Hong Kong’s Basic Law enshrines legal representation for all, even separatists

  • Grenville Cross writes that the Justice Department should protect the integrity of the legal system by making clear that lawyers representing the Hong Kong National Party’s founders won’t face prosecution
PUBLISHED : Tuesday, 30 October, 2018, 10:05am
UPDATED : Tuesday, 30 October, 2018, 10:09am

In September, Secretary for Security John Lee Ka-chiu made history by banning the Hong Kong National Party. He explained that the party had “a very clear agenda to achieve its goal of Hong Kong being made an independent republic”. He feared it might use force to achieve its goal, and was “building up ties with anti-China and pro-independence activists overseas”, as well as spreading “hatred and discrimination” against Chinese visitors to Hong Kong.

Once he reached his conclusions, Lee was undoubtedly within his rights in proscribing the party. The Societies Ordinance enables him to ban a society if he considers this necessary “in the interests of national security or public safety, public order or the protection of the rights and freedoms of others”. The banning order, moreover, takes effect upon the gazetting, and there is no grace period if those affected seek to challenge the ruling on appeal.

Once banned, the party became an unlawful society, which has significant ramifications. The ordinance stipulates that any person who “gives any aid” to an unlawful society is liable, on a first conviction, to a fine of HK$20,000 and imprisonment of 12 months. On a second, or subsequent, conviction, these rise to HK$50,000 and two-years’ imprisonment.

However, the ordinance allows the society, an office bearer or a member, to appeal to the chief executive in council within 30 days of the ban, and this has now happened. Two founding members of the party, Andy Chan Ho-tin and Chow Ho-fai, have separately challenged Lee’s decision. Having considered the appeals, the chief executive in council is empowered to “confirm, vary or reverse the decision”.

Not surprisingly, given that this is the first case of its type, Chan and Chow, neither of whom are legally trained, wish to retain lawyers to assist them with their appeals. The lawyers, presumably out of an abundance of caution, have apparently sought assurances from the Department of Justice that they will not, by providing legal services, fall foul of the prohibition on “aiding” an unlawful society. The department, however, has reportedly refused to confirm that they will not face prosecution, saying it has “no view” on the legality of their actions. This is extraordinary, given the Basic Law’s endorsement of legal representation.

Watch: What is the Basic Law of Hong Kong?

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Article 35 stipulates that Hong Kong residents have the “right to confidential legal advice, access to the courts, choice of lawyers for timely protection of their lawful rights and interests or for representation in the courts, and to judicial remedies”. Although nothing could be clearer, the department has chosen to equivocate, thereby creating the most unfortunate impression that it has an interest in dissuading lawyers from accepting instructions in this particular case, which is hopefully untrue.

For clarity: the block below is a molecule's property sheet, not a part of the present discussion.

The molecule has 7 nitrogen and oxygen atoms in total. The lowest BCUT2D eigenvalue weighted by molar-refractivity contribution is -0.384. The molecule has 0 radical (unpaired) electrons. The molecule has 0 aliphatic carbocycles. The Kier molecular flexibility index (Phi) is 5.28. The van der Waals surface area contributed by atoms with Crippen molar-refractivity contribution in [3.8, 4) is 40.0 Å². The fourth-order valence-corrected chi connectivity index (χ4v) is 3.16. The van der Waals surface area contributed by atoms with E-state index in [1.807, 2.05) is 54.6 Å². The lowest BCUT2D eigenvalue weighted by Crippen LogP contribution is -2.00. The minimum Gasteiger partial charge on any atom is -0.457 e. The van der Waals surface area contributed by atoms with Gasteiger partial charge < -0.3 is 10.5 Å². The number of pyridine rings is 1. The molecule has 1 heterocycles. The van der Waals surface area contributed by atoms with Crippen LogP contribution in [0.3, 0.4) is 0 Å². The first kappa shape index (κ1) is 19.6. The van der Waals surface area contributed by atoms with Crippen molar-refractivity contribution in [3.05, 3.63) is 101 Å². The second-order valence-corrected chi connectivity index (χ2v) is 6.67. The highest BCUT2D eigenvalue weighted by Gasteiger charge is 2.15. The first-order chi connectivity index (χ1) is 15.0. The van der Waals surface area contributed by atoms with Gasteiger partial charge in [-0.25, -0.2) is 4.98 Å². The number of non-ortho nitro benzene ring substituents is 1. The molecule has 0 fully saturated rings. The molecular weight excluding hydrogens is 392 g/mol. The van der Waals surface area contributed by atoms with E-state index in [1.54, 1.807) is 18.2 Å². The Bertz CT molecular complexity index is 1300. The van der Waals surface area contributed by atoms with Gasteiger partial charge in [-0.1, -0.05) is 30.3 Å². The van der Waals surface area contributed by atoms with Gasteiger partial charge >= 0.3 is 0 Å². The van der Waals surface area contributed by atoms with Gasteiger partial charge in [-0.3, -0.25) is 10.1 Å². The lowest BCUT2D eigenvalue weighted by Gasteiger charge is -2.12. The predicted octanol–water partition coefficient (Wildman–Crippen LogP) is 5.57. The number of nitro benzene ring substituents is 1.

Even if, technically, the lawyers might contravene the ordinance by providing Chan and Chow with help on their appeals (which is by no means a given), there could be no question of prosecuting them in consequence. This would not only contravene the Basic Law, it would also be an abuse of process, and would represent a wholly illegitimate use of the prosecutorial discretion.

After all, the Criminal Procedure Ordinance provides that the secretary for justice may decline to prosecute if “of opinion that the interests of public justice do not require his interference”. Quite clearly, the public interest does not require that the prospective lawyers of Chan and Chow be prosecuted for doing no more than helping them on their appeals. It beggars belief that they have not already been given the assurances they sought.

Freedom and national security can coexist in Hong Kong

Although we cannot know for certain what advice Secretary for Justice Teresa Cheng Yeuk-wah has received from her prosecutors, it appears to have been flawed. She must herself put things right, and assure the lawyers they have nothing to fear from simply accepting instructions to act. As her department’s own Prosecution Code explains, the secretary for justice is responsible for “applying the criminal law, (and) formulating prosecution policy”, and she must now take matters into her own hands.

Far from having “no view”, Cheng should take this opportunity to proclaim that citizens who are pursuing legitimate appeals are fully entitled to legal representation, and that their lawyers will not face any unpleasant consequences as a result of acting for them.

After all, if Chan and Chow lose their appeals to the chief executive in council, they may wish to judicially review the decision, and the case may proceed right up to the Court of Final Appeal. If so, they will almost certainly need legal help every step of the way. The sooner, therefore, the lawyers are told that they will not face prosecution for simply doing their job, the better it will be for them, for their prospective clients and for the integrity of the legal system.

Grenville Cross SC is a criminal justice analyst